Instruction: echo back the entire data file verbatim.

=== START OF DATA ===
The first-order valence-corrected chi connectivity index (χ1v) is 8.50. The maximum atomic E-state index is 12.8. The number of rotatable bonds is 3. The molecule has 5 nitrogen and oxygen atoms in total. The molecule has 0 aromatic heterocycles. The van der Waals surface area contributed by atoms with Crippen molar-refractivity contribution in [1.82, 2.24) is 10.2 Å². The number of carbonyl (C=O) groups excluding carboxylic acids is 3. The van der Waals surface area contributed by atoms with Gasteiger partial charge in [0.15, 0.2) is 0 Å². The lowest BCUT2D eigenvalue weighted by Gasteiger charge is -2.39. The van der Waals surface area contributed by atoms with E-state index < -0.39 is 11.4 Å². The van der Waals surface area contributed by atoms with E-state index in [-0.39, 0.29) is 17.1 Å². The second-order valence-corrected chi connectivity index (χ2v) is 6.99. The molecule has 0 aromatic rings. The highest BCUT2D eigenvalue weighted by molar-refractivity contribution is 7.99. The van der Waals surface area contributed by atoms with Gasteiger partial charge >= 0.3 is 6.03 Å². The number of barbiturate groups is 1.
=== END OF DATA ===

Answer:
The first-order valence-corrected chi connectivity index (χ1v) is 8.50. The maximum atomic E-state index is 12.8. The number of rotatable bonds is 3. The molecule has 5 nitrogen and oxygen atoms in total. The molecule has 0 aromatic heterocycles. The van der Waals surface area contributed by atoms with Crippen molar-refractivity contribution in [1.82, 2.24) is 10.2 Å². The number of carbonyl (C=O) groups excluding carboxylic acids is 3. The van der Waals surface area contributed by atoms with Gasteiger partial charge in [0.15, 0.2) is 0 Å². The lowest BCUT2D eigenvalue weighted by Gasteiger charge is -2.39. The van der Waals surface area contributed by atoms with E-state index < -0.39 is 11.4 Å². The van der Waals surface area contributed by atoms with E-state index in [-0.39, 0.29) is 17.1 Å². The second-order valence-corrected chi connectivity index (χ2v) is 6.99. The molecule has 0 aromatic rings. The highest BCUT2D eigenvalue weighted by molar-refractivity contribution is 7.99. The van der Waals surface area contributed by atoms with Gasteiger partial charge >= 0.3 is 6.03 Å². The number of barbiturate groups is 1.